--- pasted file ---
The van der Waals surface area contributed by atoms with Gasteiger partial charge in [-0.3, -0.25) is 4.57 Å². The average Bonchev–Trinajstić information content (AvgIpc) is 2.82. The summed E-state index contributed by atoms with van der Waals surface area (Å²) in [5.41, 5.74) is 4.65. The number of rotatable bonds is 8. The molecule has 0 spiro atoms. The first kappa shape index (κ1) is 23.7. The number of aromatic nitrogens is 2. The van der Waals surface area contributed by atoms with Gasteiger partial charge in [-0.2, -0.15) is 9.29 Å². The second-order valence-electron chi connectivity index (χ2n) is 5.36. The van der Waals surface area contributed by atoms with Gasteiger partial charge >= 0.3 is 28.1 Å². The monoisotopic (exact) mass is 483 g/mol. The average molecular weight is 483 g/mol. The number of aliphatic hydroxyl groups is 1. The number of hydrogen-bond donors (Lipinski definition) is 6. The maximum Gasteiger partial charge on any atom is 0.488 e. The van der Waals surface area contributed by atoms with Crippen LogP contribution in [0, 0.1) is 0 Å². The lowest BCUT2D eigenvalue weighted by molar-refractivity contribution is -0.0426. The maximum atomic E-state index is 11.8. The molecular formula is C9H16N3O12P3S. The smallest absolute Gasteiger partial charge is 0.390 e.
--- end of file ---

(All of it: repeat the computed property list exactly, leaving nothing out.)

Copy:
The van der Waals surface area contributed by atoms with Gasteiger partial charge in [-0.3, -0.25) is 4.57 Å². The average Bonchev–Trinajstić information content (AvgIpc) is 2.82. The summed E-state index contributed by atoms with van der Waals surface area (Å²) in [5.41, 5.74) is 4.65. The number of rotatable bonds is 8. The molecule has 0 spiro atoms. The first kappa shape index (κ1) is 23.7. The number of aromatic nitrogens is 2. The van der Waals surface area contributed by atoms with Gasteiger partial charge in [-0.2, -0.15) is 9.29 Å². The second-order valence-electron chi connectivity index (χ2n) is 5.36. The van der Waals surface area contributed by atoms with Gasteiger partial charge >= 0.3 is 28.1 Å². The monoisotopic (exact) mass is 483 g/mol. The average molecular weight is 483 g/mol. The number of aliphatic hydroxyl groups is 1. The number of hydrogen-bond donors (Lipinski definition) is 6. The maximum Gasteiger partial charge on any atom is 0.488 e. The van der Waals surface area contributed by atoms with Crippen LogP contribution in [0, 0.1) is 0 Å². The lowest BCUT2D eigenvalue weighted by molar-refractivity contribution is -0.0426. The maximum atomic E-state index is 11.8. The molecular formula is C9H16N3O12P3S. The smallest absolute Gasteiger partial charge is 0.390 e.